# 16.3: Inflation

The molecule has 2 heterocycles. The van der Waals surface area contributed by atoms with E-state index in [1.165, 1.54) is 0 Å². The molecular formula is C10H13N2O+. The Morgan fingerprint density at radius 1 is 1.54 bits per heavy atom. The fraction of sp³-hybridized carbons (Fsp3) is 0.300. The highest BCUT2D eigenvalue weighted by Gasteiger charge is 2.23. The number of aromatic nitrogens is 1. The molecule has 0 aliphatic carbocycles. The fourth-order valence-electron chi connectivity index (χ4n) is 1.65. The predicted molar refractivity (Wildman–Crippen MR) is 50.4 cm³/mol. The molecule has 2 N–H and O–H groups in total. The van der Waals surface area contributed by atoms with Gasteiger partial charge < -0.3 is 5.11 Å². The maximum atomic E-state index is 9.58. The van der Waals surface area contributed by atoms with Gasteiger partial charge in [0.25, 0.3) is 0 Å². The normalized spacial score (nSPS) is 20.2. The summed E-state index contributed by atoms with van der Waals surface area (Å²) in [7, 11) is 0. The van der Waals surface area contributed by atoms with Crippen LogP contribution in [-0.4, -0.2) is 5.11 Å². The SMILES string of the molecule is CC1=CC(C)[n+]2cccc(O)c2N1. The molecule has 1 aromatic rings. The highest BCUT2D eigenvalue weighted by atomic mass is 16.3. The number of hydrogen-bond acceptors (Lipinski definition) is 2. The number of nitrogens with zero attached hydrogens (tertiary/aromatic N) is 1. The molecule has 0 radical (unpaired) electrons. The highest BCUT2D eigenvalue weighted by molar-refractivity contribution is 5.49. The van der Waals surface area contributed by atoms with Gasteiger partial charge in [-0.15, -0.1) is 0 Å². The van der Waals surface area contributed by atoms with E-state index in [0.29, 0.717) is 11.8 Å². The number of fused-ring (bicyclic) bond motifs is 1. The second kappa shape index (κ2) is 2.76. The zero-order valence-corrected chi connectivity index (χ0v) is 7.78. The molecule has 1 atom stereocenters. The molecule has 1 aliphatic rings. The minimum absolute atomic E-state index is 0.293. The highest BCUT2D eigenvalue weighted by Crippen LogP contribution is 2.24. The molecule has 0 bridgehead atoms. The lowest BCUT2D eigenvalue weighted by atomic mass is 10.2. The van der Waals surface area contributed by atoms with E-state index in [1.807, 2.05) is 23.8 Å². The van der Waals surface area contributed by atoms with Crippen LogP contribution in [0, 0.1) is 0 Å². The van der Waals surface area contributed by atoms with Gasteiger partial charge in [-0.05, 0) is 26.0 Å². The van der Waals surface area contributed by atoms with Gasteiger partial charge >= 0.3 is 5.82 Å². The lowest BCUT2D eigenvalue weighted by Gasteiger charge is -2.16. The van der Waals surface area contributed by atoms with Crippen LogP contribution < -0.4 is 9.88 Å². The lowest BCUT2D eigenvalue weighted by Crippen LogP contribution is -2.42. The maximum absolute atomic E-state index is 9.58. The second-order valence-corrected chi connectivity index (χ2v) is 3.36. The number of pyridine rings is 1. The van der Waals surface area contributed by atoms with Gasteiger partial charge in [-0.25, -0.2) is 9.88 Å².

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\(\newcommand{\avec}{\mathbf a}\) \(\newcommand{\bvec}{\mathbf b}\) \(\newcommand{\cvec}{\mathbf c}\) \(\newcommand{\dvec}{\mathbf d}\) \(\newcommand{\dtil}{\widetilde{\mathbf d}}\) \(\newcommand{\evec}{\mathbf e}\) \(\newcommand{\fvec}{\mathbf f}\) \(\newcommand{\nvec}{\mathbf n}\) \(\newcommand{\pvec}{\mathbf p}\) \(\newcommand{\qvec}{\mathbf q}\) \(\newcommand{\svec}{\mathbf s}\) \(\newcommand{\tvec}{\mathbf t}\) \(\newcommand{\uvec}{\mathbf u}\) \(\newcommand{\vvec}{\mathbf v}\) \(\newcommand{\wvec}{\mathbf w}\) \(\newcommand{\xvec}{\mathbf x}\) \(\newcommand{\yvec}{\mathbf y}\) \(\newcommand{\zvec}{\mathbf z}\) \(\newcommand{\rvec}{\mathbf r}\) \(\newcommand{\mvec}{\mathbf m}\) \(\newcommand{\zerovec}{\mathbf 0}\) \(\newcommand{\onevec}{\mathbf 1}\) \(\newcommand{\real}{\mathbb R}\) \(\newcommand{\twovec}[2]{\left[\begin{array}{r}#1 \\ #2 \end{array}\right]}\) \(\newcommand{\ctwovec}[2]{\left[\begin{array}{c}#1 \\ #2 \end{array}\right]}\) \(\newcommand{\threevec}[3]{\left[\begin{array}{r}#1 \\ #2 \\ #3 \end{array}\right]}\) \(\newcommand{\cthreevec}[3]{\left[\begin{array}{c}#1 \\ #2 \\ #3 \end{array}\right]}\) \(\newcommand{\fourvec}[4]{\left[\begin{array}{r}#1 \\ #2 \\ #3 \\ #4 \end{array}\right]}\) \(\newcommand{\cfourvec}[4]{\left[\begin{array}{c}#1 \\ #2 \\ #3 \\ #4 \end{array}\right]}\) \(\newcommand{\fivevec}[5]{\left[\begin{array}{r}#1 \\ #2 \\ #3 \\ #4 \\ #5 \\ \end{array}\right]}\) \(\newcommand{\cfivevec}[5]{\left[\begin{array}{c}#1 \\ #2 \\ #3 \\ #4 \\ #5 \\ \end{array}\right]}\) \(\newcommand{\mattwo}[4]{\left[\begin{array}{rr}#1 \amp #2 \\ #3 \amp #4 \\ \end{array}\right]}\) \(\newcommand{\laspan}[1]{\text{Span}\{#1\}}\) \(\newcommand{\bcal}{\cal B}\) \(\newcommand{\ccal}{\cal C}\) \(\newcommand{\scal}{\cal S}\) \(\newcommand{\wcal}{\cal W}\) \(\newcommand{\ecal}{\cal E}\) \(\newcommand{\coords}[2]{\left\{#1\right\}_{#2}}\) \(\newcommand{\gray}[1]{\color{gray}{#1}}\) \(\newcommand{\lgray}[1]{\color{lightgray}{#1}}\) \(\newcommand{\rank}{\operatorname{rank}}\) \(\newcommand{\row}{\text{Row}}\) \(\newcommand{\col}{\text{Col}}\) \(\renewcommand{\row}{\text{Row}}\) \(\newcommand{\nul}{\text{Nul}}\) \(\newcommand{\var}{\text{Var}}\) \(\newcommand{\corr}{\text{corr}}\) \(\newcommand{\len}[1]{\left|#1\right|}\) \(\newcommand{\bbar}{\overline{\bvec}}\) \(\newcommand{\bhat}{\widehat{\bvec}}\) \(\newcommand{\bperp}{\bvec^\perp}\) \(\newcommand{\xhat}{\widehat{\xvec}}\) \(\newcommand{\vhat}{\widehat{\vvec}}\) \(\newcommand{\uhat}{\widehat{\uvec}}\) \(\newcommand{\what}{\widehat{\wvec}}\) \(\newcommand{\Sighat}{\widehat{\Sigma}}\) \(\newcommand{\lt}{<}\) \(\newcommand{\gt}{>}\) \(\newcommand{\amp}{&}\) \(\definecolor{fillinmathshade}{gray}{0.9}\)- You will know that magnets are never seen as single poles and that and explanation for this led to a theory with cosmological implications.